In this week's episode, we discuss a really important issue when it comes to wellbeing in schools, and that's the menopause. With a majority of school staff being women, and a significant number of those over 40, the menopause has a major impact on the health and wellbeing of staff in schools and it's time to start talking about it and, more importantly, doing something about it. This episode is not just for women either. Male school leaders have a responsibility to look after their staff and this includes women experiencing the menopause or menopausal symptoms. So, I asked Nicky Bright, ex-head of Bruton School for Girls and leadership development consultant to join me for this episode.
John Tomsett is a nationally renowned school leader supporting schools to improve the quality of teaching and learning. He has 33 years of teaching experience, with 18 years as a headteacher. He led Huntington School in York, one of the country’s leading Research Schools, for 14 years. He offers consultancy on school leadership with a clear focus upon improving teaching and learning and curriculum development.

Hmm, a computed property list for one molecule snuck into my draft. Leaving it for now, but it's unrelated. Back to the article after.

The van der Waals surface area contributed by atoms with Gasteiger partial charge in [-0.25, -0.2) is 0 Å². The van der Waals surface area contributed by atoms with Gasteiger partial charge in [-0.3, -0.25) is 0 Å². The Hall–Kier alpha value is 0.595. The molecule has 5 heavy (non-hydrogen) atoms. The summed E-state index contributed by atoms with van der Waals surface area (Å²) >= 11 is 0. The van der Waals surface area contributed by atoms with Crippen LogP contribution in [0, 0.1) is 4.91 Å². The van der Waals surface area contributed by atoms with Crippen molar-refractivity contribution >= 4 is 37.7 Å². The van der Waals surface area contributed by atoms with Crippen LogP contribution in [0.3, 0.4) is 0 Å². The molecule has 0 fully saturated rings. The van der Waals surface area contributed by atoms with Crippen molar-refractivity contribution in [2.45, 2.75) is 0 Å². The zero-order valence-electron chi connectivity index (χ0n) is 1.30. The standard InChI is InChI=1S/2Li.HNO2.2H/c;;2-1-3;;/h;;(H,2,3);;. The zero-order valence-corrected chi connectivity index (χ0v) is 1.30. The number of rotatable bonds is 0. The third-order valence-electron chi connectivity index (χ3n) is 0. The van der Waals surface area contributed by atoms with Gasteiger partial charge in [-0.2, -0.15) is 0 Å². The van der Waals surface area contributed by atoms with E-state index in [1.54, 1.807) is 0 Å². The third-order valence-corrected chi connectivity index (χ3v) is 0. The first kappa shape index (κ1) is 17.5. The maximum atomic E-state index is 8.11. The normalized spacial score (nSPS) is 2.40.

In this interview, John and I discuss how you can improve teaching and learning and the curriculum in your school whilst taking care of the wellbeing of your staff.
In this week's episode, I interview Clemmie Stewart who I am sure you will love listening to! I first encountered her when I followed her on Twitter as I found her tweets so positive and uplifting. Clemmie has the privilege of being Senior Head of Prep Schools at Surbiton High School, 500 pupils across two Prep Schools in South West London. Prior to that she spent 4 years in a State Junior School, being part of the team who took the school from Special Measures to Good with Outstanding. Over ten years in the world of education, working across all sectors, has given Clemmie a great insight into the best leadership, pedagogy and approaches when delivering a world class education in the Primary years. Further to this, she is also on the governing body at two primary schools. The energy of this woman knows no bounds!